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The systematic survey of the soils of Scotland was commenced in 1947 by staff of the Macaulay Institute for Soil Research. This dataset is the digital (vector) version of the Soils of Scotland 1:250,000 maps, which is a generalised soil map, partly derived from a 1:50,000 map of the soils of Scotland. This dataset is an inventory of the soils of Scotland and was intended for use by planners etc. This dataset has the soil lines extrapolated over the built-up areas. The soil classification used was updated in 2013 to provide a unified classification across all Soil Survey of Scotland soil maps and profile datasets(UCSS).Version 1.1 of the data includes both the original 1984 and the 2013 soil classification.
This is the digital dataset which was created by digitising the Soils of Scotland 1:25,000 Soil maps and the Soils of Scotland 1:25,000 Dyeline Masters. The Soils of Scotland 1:25,000 Soil maps were the source documents for the production of the Soils of Scotland 1:63,360 and 1:50,000 published map series. The classification is based on Soil Associations, Soil Series and Phases which reflect parent material, major soil group, and soil sub-groups, drainage and (for phases), texture, stoniness, land use, rockiness, topography and organic matter. Phases are not always mapped. In general terms this dataset primarily covers the cultivated land of Scotland but also includes some upland areas . Not all of the available source documents have been digitised. Should there be a requirement for other areas to be captured, the Internal Contact should be contacted in the first instance. Attribute definitions: The attributes on each map (coverage) are specific to that map sheet, but in general terms the following categories are mapped: soil association, soil series, parent material, soil complexes, soil phases, skeletal soils, alluvial soils, organic soils, miscellaneous soils, mixed bottom land, built-up area, quarries/disturbed ground, collieries/bings, golf courses.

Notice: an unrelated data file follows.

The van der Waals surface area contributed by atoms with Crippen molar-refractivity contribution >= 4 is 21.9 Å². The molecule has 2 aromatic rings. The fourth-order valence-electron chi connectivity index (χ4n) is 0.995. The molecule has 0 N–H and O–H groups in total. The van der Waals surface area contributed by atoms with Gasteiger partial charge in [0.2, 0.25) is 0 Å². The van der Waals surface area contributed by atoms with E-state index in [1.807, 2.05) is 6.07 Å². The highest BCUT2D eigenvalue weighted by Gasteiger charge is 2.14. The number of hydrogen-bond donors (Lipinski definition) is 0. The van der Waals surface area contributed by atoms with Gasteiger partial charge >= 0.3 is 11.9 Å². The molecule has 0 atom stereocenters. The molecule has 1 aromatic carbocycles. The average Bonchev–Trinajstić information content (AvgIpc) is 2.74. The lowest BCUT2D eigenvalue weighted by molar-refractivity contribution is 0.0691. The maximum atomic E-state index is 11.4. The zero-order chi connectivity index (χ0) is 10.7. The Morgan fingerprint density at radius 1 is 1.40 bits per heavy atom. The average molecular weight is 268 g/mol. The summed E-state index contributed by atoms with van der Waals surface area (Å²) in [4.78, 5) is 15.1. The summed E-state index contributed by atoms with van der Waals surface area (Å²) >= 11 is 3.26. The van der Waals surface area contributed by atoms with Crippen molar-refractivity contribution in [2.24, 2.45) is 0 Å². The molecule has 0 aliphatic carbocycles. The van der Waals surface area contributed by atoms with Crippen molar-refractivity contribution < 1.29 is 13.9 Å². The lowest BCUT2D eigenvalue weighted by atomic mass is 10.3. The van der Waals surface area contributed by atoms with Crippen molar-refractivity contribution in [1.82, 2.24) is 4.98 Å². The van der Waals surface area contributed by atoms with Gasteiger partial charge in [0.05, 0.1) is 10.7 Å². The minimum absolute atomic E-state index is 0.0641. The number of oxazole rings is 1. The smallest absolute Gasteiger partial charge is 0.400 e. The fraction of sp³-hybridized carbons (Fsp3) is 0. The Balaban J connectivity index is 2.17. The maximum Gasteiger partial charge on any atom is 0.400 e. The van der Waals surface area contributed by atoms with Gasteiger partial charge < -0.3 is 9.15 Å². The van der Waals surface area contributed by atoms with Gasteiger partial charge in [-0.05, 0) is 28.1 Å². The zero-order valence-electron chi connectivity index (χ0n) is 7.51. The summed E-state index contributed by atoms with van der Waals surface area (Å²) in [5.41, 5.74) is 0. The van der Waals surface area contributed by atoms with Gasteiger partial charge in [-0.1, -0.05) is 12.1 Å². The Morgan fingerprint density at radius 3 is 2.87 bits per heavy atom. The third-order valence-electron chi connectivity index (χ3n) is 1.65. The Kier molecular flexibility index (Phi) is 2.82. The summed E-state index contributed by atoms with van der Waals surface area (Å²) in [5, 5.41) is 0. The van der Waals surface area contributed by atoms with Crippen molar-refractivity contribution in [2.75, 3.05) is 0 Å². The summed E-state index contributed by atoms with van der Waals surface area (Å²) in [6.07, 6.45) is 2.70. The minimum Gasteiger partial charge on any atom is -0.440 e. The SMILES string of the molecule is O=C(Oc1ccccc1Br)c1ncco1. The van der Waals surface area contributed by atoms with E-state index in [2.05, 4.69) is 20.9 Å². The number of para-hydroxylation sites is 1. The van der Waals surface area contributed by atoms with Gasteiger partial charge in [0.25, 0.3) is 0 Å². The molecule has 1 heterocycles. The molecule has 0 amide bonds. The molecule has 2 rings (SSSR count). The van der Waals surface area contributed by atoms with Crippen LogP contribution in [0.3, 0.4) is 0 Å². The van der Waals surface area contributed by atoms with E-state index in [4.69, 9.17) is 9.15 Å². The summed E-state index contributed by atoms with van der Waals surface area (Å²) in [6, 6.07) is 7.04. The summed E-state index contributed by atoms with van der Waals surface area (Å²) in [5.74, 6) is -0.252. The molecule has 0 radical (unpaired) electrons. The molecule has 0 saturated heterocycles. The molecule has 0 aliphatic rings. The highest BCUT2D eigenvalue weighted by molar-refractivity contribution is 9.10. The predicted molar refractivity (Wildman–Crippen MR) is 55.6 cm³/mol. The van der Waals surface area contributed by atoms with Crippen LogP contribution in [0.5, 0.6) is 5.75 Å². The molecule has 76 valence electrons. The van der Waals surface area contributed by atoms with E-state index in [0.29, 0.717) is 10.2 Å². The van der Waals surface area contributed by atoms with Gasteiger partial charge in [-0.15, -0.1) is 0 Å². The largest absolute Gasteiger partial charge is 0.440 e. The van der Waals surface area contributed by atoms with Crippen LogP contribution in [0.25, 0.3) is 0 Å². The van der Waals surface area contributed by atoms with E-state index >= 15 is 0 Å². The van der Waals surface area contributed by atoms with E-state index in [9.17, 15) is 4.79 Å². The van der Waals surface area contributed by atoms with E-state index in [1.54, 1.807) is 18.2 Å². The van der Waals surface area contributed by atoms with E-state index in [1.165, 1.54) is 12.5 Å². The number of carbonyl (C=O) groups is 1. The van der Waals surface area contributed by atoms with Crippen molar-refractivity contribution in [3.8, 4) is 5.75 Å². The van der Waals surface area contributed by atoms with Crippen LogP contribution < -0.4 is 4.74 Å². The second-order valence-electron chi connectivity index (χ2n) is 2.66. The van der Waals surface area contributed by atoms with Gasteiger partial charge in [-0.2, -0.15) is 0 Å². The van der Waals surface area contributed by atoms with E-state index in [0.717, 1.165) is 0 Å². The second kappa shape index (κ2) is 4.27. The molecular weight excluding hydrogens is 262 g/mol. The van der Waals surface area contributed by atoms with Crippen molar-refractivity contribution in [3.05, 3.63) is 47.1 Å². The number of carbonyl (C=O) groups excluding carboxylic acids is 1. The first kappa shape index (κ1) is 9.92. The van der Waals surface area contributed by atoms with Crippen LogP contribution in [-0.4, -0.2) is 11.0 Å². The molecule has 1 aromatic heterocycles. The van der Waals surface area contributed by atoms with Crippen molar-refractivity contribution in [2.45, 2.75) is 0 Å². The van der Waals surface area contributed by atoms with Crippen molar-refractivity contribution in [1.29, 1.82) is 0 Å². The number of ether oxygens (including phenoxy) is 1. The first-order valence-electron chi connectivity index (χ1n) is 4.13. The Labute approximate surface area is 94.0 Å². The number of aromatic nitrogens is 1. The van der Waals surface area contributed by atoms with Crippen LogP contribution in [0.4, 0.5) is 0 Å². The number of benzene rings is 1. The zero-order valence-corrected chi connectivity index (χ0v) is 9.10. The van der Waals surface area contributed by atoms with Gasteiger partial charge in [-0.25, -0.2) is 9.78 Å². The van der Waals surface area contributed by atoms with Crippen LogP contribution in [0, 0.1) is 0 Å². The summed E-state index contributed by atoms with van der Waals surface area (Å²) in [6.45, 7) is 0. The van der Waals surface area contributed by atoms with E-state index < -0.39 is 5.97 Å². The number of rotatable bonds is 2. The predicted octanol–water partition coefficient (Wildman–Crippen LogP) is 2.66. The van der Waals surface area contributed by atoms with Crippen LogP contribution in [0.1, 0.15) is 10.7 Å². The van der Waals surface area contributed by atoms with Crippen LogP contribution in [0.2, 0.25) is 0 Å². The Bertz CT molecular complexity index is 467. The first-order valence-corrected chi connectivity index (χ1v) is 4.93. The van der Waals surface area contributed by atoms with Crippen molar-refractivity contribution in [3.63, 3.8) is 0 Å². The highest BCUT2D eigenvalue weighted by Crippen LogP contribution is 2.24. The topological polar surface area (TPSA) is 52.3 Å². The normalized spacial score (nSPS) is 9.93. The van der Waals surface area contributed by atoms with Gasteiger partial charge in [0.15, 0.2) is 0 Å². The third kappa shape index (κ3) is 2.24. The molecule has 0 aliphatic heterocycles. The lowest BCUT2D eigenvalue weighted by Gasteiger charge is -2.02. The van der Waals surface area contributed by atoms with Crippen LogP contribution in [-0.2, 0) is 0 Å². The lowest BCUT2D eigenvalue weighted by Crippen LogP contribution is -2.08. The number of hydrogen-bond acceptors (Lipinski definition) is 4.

Land Monitoring Sites in Scotland
The map shows the vulnerability of subsoils to compaction by traffic. It covers most of Scotland’s cultivated agricultural land area. The subsoil compaction risk gives information on the likelihood of the subsoil becoming compacted due to heavy machinery in four classes (Extremely vulnerable, Very vulnerable, Moderately vulnerable or Not particularly vulnerable) based on the soil texture and the amount of water left in the soil after any excess has drained away (known as field capacity).
Soil Monitoring Sites in Scotland